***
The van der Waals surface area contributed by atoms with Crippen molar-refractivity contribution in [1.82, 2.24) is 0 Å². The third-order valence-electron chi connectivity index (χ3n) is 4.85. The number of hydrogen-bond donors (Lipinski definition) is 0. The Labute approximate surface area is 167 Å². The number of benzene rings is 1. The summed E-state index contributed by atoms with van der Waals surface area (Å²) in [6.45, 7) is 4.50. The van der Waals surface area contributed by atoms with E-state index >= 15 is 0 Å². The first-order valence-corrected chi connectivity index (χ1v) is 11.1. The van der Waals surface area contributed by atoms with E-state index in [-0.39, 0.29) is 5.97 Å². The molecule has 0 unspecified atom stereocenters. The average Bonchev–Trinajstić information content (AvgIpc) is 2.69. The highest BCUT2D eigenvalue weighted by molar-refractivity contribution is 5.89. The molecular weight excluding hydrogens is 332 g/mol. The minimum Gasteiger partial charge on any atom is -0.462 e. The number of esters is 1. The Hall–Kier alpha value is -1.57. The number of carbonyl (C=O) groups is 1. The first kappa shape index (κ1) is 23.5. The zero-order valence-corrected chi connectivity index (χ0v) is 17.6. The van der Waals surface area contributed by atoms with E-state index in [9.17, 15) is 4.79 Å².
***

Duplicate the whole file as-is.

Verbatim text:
The van der Waals surface area contributed by atoms with Crippen molar-refractivity contribution in [1.82, 2.24) is 0 Å². The third-order valence-electron chi connectivity index (χ3n) is 4.85. The number of hydrogen-bond donors (Lipinski definition) is 0. The Labute approximate surface area is 167 Å². The number of benzene rings is 1. The summed E-state index contributed by atoms with van der Waals surface area (Å²) in [6.45, 7) is 4.50. The van der Waals surface area contributed by atoms with E-state index >= 15 is 0 Å². The first-order valence-corrected chi connectivity index (χ1v) is 11.1. The van der Waals surface area contributed by atoms with E-state index in [-0.39, 0.29) is 5.97 Å². The molecule has 0 unspecified atom stereocenters. The average Bonchev–Trinajstić information content (AvgIpc) is 2.69. The highest BCUT2D eigenvalue weighted by molar-refractivity contribution is 5.89. The molecular weight excluding hydrogens is 332 g/mol. The minimum Gasteiger partial charge on any atom is -0.462 e. The number of esters is 1. The Hall–Kier alpha value is -1.57. The number of carbonyl (C=O) groups is 1. The first kappa shape index (κ1) is 23.5. The zero-order valence-corrected chi connectivity index (χ0v) is 17.6. The van der Waals surface area contributed by atoms with E-state index in [9.17, 15) is 4.79 Å².